Though I should be speaking in the South Asian (26.3% of Jesuits) context of the Jesuits for GIAN, I am going to restrict myself specifically on the Indian context. I would highlight the Indian Constitutional attempt and process for legalizing the education especially for children and the educational attempt of the 4,004 Jesuits in the Indian subcontinent, which comprises 23 % of the Jesuits in the world.
Human rights to education is a moral as well as legal right in India today. To call a principle “moral” is to indicate that it is based on a valid moral principle and that certain requirements for action are obligatory. Hence human rights are rights which imply obligatory requirements for action. Besides being moral, in accordance with a country’s improved level of consciousness, some are made legal rights. Education, especially for a child, is such a case in the Indian context today.
Article 26 of the Universal Declaration of Human Rights of the United Nations, to which India is a signatory, says that everyone has the right to education, and, at least, in the case of elementary levels, it shall be free and compulsory. This was enacted on December 10, 1948. Article 13 of the International Covenant on Economic, Social and Cultural Rights also reiterates the rights for education as a fundamental right and further elaborates (Article 13.2a) that primary education shall be compulsory and available freely to all. UNESCO has adopted a number of normative documents, conventions and recommendations ensuring the enjoyment of the right to education for everyone.
It is understood in the Indian context that the right to education is part of the right to life as given in Article 21 of Part II of Indian Constitution, one of the best of that kind in the world. The right to education flows from the right to life itself. The right to life under Article 21 and the dignity of the individual cannot fully be appreciated without the enjoyment of right to education.
So, recognizing the importance and significance of the right to education, the Founding Fathers (Mothers) of the nation made it a constitutional goal, and placed it under Chapter IV Directive Principle of State Policy of the Constitution of India. The state was required to make provisions within 10 years for free and compulsory education for all children until they complete the age of 14 yrs according to article 45 of the Indian Constitution. The Constitution was passed by the Constituent Assembly on November 26, 1949 as the law of the land. The Government of India by Constitutional Act, 2002 (86th Amendment Act) had added a new article 21A which provides that the state shall provide free and compulsory education to all children of the age of 6 to 14 years as the state may, by law determine.
The Right of Children to Free and Compulsory Education (RTE) Act, 2009 represents the consequential legislation envisaged under Article 21-A. This means that every child has a right to full time elementary education of satisfactory and equitable quality in a formal school which satisfies certain norms and standards. The bill was approved by the cabinet on July 2, 2009. Rajya Sabha passed the bill on July 20, 2009 and the Lok Sabha on August 4, 2009. It received Presidential assent and was notified as law on September 3, 2009 as The Children’s Right to Free and Compulsory Education Act 2009. The National Commission for Protection of Child Rights (NCPCR) has been mandated to monitor the implementation of this historic Right. Thus we see it took a long time even to establish as a law the moral right of children for education.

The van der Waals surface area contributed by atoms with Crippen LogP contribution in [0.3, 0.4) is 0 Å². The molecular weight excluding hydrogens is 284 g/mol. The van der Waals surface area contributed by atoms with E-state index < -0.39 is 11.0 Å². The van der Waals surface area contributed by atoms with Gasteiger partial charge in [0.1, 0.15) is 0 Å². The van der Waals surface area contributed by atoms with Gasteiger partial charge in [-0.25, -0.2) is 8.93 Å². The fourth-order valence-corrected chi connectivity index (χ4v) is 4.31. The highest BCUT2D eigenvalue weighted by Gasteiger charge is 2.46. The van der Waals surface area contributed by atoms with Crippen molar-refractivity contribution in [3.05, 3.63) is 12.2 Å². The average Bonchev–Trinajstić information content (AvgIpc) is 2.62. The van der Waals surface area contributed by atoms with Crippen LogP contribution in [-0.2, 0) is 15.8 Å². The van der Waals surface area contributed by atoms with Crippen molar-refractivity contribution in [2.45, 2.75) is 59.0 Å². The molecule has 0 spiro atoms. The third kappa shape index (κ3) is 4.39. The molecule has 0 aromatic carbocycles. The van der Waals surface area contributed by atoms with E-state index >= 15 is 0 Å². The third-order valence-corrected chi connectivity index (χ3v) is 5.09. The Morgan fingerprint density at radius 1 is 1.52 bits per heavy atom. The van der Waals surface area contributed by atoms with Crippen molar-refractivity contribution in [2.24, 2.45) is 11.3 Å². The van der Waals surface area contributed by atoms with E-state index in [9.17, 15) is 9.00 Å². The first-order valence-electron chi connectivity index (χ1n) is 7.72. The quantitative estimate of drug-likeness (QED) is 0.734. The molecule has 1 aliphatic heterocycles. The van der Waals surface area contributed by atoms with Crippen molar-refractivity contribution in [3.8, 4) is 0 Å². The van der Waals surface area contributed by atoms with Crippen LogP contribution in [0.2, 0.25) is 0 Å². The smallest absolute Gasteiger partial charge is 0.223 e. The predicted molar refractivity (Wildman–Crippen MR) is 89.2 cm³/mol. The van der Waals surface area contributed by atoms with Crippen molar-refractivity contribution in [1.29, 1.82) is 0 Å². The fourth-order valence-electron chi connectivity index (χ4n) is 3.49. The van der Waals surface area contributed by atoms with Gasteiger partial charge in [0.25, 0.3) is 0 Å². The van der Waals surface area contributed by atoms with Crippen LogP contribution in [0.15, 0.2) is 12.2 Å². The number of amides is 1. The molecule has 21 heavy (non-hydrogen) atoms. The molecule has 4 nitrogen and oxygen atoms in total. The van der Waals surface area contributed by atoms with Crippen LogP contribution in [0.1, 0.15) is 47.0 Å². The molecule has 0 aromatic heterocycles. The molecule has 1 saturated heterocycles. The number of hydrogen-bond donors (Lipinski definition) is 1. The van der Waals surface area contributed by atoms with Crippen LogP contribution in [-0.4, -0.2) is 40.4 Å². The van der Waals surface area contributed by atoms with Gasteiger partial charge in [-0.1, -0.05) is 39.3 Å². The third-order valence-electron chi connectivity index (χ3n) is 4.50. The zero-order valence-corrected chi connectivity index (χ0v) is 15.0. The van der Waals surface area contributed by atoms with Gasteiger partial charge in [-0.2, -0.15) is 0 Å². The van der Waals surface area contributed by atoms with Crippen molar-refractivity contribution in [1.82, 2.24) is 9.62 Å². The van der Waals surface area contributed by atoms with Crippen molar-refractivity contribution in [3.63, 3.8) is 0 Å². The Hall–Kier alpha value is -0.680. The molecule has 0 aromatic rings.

Article 21-A and the RTE Act came into force on April 1, 2010. Thus India became one of 135 countries to make education a fundamental right of every child, and moved forward to a rights based framework that puts a legal obligation on the Central and State Governments to implement this fundamental right of a child as enshrined in the Constitution. It is a historic act in the sense that the right to education will be accorded the same legal status as the right to life as provided by Article 21A of the Indian Constitution, and thus it becomes a right of first category. This is something commendable indeed! Though the elusive goal of providing free and compulsory education until the age of 14 has been reiterated over the past years, no effective steps are taken to achieve it within a limited time frame.
Much long before this legal journey of the moral right to education, the Society of Jesus had entered into the field of education in India. Today in India the Society of Jesus has established 386 Schools, 30 Technical Institutions, 35 University Colleges, and 1 University with 14,000 teachers, educating over 4,00,000 students, belonging to every social class, community and linguistic group. And now it has also pioneered into non-formal education along with remedial teaching of weaker students. This is in keeping with the conviction that every child has a right to quality education. Giving remedial classes and special tuitions for children especially coming from economically weaker sections of the society, the Society, with its Ignatian magis, has already ventured into the margins of society.
John Chathanatt, SJ is a core group member of the GIAN for the Right to Quality Education.